“Melina hit on it…we need to bring some attractiveness to the profession. Like Chicago Fire and Chicago PD, we need a Chicago CPA to show accounting can be exciting, fun and lucrative,” quips Kari Natale, assistant director of development with the Illinois CPA Society and CPA Endowment Fund of Illinois. “But in all seriousness, early outreach is important regardless of how hard the ROI is to measure. We need young people to realize that if they like sports, food or fashion, whatever, there’s something appealing for them to do as a CPA in every industry.”
Think career day presentations, collaborating with community schools to provide financial literacy and introductory accounting courses, and volunteer efforts with organizations like Junior Achievement and the National Academy Foundation, which stimulate interest in business, accounting and higher education.
“Whatever it may be, we need our graduate students, interns and professionals going back to their alma maters, their children’s schools, and those surrounding their communities to mentor students and share their stories,” says Natale. “If nothing else piques their interest, most kids will probably fall out of their chairs when they hear what the average starting salaries are in this profession.”
“I’d also argue that high schools can do a better job of teaching accounting,” adds Murphy. “If bookkeeping is the only thing they’re being exposed to they’re being sent all the wrong signals.”
Murphy suggests that the accounting profession should work harder to collaborate with universities and professional associations to provide high school students and educators with access to accounting camps led by accountants and accounting professors. The result could be multifold. Ideally, efforts would expose students to true accounting work and spark their interest in the profession. In the meantime, supporting universities and firms would gain meaningful access to potential future students and interns. And the insights gained by high school faculty would leave them better prepared to recommend accounting as a career path, helping to bolster the pipeline of future talent.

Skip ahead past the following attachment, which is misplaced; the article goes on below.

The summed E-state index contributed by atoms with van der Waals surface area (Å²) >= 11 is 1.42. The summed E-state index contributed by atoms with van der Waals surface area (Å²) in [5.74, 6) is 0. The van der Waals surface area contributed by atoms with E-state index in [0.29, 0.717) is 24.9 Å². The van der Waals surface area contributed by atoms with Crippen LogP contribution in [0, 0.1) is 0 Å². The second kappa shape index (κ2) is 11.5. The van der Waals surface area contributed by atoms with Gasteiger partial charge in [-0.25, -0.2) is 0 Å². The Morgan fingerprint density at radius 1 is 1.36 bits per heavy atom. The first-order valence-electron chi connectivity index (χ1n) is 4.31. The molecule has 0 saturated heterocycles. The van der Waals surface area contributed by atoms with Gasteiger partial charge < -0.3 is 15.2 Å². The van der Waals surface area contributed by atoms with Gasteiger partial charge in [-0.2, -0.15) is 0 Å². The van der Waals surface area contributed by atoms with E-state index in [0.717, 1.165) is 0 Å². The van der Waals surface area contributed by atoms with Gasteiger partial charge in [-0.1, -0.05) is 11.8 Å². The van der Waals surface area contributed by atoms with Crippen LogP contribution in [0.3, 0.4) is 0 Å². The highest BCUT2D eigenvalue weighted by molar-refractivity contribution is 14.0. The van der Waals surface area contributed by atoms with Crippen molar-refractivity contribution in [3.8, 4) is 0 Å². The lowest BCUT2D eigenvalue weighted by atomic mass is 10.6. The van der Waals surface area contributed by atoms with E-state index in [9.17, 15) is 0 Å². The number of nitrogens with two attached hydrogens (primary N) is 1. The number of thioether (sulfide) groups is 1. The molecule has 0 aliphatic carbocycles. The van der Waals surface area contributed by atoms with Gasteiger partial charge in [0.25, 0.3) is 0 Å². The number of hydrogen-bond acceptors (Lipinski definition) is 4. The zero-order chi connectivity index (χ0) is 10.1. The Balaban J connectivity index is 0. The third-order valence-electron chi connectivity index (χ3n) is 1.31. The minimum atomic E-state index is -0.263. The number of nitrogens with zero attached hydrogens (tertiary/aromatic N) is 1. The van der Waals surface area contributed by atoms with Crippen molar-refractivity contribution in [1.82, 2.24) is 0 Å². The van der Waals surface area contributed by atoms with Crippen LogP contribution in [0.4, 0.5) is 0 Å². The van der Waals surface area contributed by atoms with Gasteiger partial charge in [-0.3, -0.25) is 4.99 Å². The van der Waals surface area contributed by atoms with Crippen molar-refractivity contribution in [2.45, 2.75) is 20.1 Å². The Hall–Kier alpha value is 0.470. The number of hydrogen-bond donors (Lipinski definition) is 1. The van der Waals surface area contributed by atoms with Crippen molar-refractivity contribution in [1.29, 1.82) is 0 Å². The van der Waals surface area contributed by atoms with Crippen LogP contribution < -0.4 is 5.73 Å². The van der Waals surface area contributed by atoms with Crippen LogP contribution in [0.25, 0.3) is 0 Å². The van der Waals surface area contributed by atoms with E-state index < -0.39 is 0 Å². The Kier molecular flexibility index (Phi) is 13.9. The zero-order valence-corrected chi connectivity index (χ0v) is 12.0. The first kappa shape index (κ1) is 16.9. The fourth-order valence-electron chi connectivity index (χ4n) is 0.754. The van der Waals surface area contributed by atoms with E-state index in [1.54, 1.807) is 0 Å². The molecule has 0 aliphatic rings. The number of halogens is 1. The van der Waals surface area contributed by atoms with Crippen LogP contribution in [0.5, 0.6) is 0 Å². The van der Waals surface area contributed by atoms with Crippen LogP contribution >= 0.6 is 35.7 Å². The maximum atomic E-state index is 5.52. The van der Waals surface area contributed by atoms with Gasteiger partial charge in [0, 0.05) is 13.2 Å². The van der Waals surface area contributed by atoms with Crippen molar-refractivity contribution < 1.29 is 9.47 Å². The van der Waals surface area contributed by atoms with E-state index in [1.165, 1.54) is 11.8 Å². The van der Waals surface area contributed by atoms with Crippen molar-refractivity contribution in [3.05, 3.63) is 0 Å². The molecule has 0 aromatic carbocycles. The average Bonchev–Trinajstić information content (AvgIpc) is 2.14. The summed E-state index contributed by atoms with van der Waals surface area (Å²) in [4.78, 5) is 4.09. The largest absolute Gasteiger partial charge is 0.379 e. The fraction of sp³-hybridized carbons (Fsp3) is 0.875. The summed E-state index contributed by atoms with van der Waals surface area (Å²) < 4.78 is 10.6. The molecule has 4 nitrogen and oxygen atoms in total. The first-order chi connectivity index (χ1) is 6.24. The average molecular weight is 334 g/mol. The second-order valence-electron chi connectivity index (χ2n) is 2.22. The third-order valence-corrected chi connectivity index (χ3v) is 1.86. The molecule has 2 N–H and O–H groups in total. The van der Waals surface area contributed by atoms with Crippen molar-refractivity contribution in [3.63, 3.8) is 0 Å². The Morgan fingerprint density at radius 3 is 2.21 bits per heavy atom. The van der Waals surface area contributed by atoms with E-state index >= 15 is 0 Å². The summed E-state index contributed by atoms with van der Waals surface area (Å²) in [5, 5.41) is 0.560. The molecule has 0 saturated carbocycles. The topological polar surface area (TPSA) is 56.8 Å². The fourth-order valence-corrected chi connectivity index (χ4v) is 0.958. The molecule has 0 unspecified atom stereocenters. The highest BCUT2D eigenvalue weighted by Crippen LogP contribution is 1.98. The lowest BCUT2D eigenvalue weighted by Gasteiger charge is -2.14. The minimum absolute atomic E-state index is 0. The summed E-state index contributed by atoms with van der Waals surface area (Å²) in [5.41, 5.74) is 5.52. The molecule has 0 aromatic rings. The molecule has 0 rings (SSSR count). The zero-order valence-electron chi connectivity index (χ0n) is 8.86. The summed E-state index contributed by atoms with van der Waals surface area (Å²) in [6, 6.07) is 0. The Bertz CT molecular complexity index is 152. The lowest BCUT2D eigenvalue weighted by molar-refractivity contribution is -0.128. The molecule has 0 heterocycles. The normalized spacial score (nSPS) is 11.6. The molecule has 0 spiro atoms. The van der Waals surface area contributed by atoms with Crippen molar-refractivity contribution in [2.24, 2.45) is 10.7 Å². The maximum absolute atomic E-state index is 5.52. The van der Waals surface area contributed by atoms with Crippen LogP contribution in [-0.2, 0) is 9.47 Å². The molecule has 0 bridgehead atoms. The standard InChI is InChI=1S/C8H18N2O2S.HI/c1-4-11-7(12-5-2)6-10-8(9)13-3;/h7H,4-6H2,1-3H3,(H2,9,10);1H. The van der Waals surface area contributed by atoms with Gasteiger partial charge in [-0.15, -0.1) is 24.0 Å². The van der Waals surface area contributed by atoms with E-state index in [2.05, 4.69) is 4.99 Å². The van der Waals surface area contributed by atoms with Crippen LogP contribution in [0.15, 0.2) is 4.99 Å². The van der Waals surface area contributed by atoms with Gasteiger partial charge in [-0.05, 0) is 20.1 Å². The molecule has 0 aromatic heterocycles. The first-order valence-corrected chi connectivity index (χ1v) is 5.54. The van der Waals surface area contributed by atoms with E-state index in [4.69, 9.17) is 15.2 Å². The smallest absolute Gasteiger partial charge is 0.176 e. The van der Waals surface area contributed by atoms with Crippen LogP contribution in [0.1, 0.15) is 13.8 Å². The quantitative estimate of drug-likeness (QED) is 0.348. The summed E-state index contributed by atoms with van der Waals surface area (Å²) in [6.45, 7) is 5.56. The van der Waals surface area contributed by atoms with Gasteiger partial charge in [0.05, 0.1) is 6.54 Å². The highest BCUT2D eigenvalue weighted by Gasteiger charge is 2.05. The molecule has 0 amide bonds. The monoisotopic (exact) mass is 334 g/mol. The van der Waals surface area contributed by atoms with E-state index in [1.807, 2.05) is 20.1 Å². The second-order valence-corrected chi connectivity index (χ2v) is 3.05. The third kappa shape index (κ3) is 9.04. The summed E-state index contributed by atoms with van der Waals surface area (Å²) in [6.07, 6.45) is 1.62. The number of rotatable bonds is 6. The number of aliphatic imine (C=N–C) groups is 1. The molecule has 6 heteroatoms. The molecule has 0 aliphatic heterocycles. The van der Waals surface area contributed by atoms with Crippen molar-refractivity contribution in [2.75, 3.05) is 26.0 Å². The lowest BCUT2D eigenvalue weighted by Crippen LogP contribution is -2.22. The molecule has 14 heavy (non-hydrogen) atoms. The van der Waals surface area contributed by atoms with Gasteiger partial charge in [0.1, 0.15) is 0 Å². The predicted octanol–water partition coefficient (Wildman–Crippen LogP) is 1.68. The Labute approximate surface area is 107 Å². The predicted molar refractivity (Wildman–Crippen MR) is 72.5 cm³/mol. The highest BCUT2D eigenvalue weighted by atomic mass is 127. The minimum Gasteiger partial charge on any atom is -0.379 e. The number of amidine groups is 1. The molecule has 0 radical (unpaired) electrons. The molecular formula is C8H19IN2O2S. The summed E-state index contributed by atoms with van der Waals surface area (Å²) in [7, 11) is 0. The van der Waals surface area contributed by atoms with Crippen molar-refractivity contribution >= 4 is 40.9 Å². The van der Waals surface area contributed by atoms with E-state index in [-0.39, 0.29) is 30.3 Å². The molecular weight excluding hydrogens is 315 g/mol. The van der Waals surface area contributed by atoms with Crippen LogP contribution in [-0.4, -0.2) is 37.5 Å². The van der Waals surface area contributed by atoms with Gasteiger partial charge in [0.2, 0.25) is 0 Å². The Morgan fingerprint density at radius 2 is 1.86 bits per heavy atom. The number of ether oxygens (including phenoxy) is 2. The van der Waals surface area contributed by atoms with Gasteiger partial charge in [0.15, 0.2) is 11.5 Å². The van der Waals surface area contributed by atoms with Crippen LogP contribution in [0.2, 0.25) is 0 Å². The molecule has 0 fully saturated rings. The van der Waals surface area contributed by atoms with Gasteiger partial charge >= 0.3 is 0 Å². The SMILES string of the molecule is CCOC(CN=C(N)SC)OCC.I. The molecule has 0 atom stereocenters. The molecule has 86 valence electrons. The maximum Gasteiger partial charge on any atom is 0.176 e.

“It will be a challenge, but schools are most appreciative of you coming to them,” adds Murphy, “especially in areas challenged by low income and crime, but those are the folks that need it the most.”
The reality is, many ethnically diverse students still come from less affluent backgrounds or grow up in cultures where higher education remains largely out of reach. Many CPA firms, universities and professional associations like the Illinois CPA Society (ICPAS), the National Association of Black Accountants (NABA), the Association of Latino Professionals in Finance and Accounting (ALPFA) and the National Council of Philippine American Canadian Accountants (NCPACA), amongst others, have taken great strides to provide grants and scholarships to low-income and underrepresented ethnic groups in the profession. But giving these students the opportunity to attend an accounting program at an accredited university addresses only one part of the challenge.